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Heart healthy wine tasting

Hosted by National Coalition of 100 Black Women

 The Bergen/Passaic Chapter of the National Coalition of 100 Black Women will hold a wine tasting event on Feb. 3 to celebrate National Wear Red Day, a day set aside to increase awareness about heart disease in women.
"Heart disease is a violent killer," said NCBW Bergen/Passaic Committee Chairwoman Paula Jenkins. She said that African American women die at a disproportionate rate from heart disease compared to white women.
According to the American Heart Association, heart disease is the number one killer of women, causing one in three deaths each year.
The Women’s Heart Foundation reports that 8.6 million women die each year from heart disease. In the United States, 435,000 women have heart attacks each year and 8 million live with heart disease.
Dr. Menen Mathias-Frederickson, a physician consultant for NextGen Healthcare and a member of the NCBW Bergen/Passaic Chapter said that there are so many deaths because the symptoms are different in women than in men for a heart attack.
"The symptoms for women are much more subtle," she points out, adding that while men get chest pains and differences in EKG readings when having a heart attack, women tend to feel sleep disturbance, shortness of breath, anxiety, indigestion and unusual fatigue, which could lead one to believe they are experience flu-like symptoms.
Also, Mathias said that clumps in the arteries of men are easier to find than in the arteries of women and this is often misinterpreted that a woman is fine and healthy.
"Women tend to have a lot going on and don’t slow down when they have the symptoms," she said.
Because of this, Mathias said that women wait longer than men to go to the emergency room when having a heart attack. Additionally, because the characteristic patterns are so much less visible in women than in men, Mathias said that medication for the problem is often not prescribed as needed, making women much less likely than men to receive the proper help. They get released from the hospital without the correct diagnosis.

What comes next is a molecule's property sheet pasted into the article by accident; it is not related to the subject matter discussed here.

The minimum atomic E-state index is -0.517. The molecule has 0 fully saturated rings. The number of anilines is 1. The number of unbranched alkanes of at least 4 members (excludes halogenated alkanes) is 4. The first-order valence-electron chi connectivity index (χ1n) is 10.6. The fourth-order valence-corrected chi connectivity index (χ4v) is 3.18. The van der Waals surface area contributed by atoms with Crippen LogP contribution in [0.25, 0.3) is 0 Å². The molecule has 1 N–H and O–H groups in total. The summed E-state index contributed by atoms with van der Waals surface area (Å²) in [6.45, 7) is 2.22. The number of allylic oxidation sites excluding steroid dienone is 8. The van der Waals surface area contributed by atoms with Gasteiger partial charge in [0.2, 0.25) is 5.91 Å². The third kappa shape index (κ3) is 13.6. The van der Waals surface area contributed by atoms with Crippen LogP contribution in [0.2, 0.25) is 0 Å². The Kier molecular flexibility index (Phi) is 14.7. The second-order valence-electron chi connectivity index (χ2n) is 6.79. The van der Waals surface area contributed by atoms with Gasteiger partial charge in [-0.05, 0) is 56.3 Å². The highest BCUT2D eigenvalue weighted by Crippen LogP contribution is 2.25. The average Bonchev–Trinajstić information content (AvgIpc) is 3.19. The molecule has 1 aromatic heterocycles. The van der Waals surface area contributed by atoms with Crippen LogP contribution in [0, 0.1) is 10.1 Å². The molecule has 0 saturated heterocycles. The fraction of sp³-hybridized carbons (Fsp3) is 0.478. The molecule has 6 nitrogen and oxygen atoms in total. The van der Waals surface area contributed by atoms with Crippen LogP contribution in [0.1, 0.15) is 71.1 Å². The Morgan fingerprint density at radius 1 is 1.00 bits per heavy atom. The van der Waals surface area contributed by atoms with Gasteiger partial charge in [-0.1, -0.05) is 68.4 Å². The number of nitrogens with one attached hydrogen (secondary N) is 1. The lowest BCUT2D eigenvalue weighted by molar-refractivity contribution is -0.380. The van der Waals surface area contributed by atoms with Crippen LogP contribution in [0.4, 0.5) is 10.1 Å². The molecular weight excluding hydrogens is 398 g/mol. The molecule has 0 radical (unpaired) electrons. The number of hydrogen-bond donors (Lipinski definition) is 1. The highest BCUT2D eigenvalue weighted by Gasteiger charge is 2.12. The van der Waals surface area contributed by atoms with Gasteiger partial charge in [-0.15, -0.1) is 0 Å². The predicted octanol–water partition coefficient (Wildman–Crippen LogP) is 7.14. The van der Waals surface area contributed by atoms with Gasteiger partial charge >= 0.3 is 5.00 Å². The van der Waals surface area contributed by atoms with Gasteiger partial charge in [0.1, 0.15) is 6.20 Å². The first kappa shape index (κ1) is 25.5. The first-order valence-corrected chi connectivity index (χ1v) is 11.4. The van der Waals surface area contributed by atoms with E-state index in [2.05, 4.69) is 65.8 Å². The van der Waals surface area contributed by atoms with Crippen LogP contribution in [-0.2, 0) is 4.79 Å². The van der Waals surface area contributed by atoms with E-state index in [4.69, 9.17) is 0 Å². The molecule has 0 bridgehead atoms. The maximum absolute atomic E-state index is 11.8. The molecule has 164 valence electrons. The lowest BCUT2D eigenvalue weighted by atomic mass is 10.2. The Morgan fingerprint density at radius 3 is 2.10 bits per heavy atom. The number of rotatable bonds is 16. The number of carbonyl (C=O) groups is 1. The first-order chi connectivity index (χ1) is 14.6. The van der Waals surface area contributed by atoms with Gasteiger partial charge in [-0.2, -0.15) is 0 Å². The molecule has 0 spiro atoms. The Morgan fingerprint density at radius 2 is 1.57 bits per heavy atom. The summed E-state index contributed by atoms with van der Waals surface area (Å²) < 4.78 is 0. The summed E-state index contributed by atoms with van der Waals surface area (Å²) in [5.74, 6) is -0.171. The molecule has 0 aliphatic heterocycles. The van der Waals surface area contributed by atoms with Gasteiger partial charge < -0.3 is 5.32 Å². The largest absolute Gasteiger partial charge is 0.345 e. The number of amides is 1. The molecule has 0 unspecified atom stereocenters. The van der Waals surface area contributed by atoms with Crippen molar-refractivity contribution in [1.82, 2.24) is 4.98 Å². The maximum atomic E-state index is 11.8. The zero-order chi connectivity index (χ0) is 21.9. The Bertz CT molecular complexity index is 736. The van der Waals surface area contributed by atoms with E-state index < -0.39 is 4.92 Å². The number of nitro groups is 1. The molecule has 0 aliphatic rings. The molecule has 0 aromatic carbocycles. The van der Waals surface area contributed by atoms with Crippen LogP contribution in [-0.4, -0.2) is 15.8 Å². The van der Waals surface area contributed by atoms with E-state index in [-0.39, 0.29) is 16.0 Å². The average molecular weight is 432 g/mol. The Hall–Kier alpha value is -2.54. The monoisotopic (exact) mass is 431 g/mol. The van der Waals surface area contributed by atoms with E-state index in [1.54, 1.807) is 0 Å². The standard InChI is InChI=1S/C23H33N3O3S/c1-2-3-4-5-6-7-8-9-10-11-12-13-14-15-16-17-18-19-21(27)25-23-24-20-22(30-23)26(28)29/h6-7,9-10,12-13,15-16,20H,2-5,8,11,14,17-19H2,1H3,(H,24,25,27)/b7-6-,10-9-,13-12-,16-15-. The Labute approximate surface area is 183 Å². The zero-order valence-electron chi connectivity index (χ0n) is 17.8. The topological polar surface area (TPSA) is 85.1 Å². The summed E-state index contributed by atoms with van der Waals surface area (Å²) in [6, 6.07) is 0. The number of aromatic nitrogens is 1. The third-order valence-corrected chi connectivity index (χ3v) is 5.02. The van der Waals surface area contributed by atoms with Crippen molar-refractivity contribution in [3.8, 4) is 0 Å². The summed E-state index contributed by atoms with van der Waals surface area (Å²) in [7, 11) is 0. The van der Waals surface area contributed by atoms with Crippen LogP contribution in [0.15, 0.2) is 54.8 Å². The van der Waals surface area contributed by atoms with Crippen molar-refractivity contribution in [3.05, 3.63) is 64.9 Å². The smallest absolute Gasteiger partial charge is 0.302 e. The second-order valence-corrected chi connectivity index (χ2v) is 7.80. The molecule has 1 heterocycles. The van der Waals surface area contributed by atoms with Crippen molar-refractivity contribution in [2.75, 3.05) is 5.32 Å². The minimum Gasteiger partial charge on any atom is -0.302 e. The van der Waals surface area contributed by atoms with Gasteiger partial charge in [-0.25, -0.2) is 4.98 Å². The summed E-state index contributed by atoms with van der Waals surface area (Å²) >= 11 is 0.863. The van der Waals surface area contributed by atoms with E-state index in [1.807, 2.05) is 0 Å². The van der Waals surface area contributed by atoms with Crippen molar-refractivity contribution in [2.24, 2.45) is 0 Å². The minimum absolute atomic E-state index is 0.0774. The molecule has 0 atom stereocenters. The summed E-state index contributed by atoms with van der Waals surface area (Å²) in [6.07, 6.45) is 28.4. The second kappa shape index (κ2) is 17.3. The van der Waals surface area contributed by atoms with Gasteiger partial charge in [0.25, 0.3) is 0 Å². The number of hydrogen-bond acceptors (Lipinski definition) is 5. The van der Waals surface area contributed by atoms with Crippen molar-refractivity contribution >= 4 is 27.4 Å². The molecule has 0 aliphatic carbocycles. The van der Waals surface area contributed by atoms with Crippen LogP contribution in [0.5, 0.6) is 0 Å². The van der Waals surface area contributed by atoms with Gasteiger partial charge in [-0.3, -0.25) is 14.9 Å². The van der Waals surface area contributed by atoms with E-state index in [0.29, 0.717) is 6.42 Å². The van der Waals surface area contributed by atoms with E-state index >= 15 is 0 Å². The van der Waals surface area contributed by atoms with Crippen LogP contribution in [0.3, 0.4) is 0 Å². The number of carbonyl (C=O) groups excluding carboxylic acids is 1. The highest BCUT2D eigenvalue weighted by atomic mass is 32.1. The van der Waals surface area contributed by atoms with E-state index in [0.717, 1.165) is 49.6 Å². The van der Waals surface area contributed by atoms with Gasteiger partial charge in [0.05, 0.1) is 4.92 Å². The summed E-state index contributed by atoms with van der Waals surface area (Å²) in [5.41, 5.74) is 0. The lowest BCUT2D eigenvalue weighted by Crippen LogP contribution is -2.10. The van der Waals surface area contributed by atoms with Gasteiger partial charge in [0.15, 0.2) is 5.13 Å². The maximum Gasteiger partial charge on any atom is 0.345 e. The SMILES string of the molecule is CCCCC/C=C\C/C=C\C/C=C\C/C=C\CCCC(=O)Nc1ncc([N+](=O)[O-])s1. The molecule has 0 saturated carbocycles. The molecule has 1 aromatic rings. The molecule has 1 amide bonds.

"The physicians have not been properly trained," she said. "I’m surprised the issues haven’t been addressed more. The numbers don’t lie."
Mathias said that one in five of all black women are smokers, which puts them at a higher risk of a heart attack. They also tend to have higher blood pressure earlier in life, and on average, have a higher blood pressure than white women. Nearly half of all black women have cholesterol that’s too high. 75 percent or more are overweight or obese and 55 percent are not physically active enough.
According to, studies have shown that African-Americans don't get the same care for heart disease as whites because they don't get the same tests and treatments.
Women tend to have such a high rate of heart disease because they stop producing estrogen after menopause, which has a cardioprotective effect, said Mathias. Additionally, good cholesterol and good blood pressure prevents damage to blood vessels.
Mathias said that 38 percent of women versus 25 percent of men will die within one year from heart attacks and that they are twice as likely than men to die within two weeks.
Mathias said that only two percent of the National Institute for Health’s budget goes towards prevention of heart disease in women.
"That’s why we have to increase awareness," she said.
This will be the Coalition’s third annual heart healthy wine tasting and will have live jazz, a healthy cooking demonstration, medical insight from cardiologist Dr. David Hodges, refreshments, educational materials and facts about heart disease.
The Coalition of 100 Black Women is a non-profit organization that increases awareness and education for African-American women on topics such as health, finance and public advocacy. They recently celebrated their 25th anniversary.
Tickets are $35 and can be purchased online at or at the door. It starts at 7 p.m.

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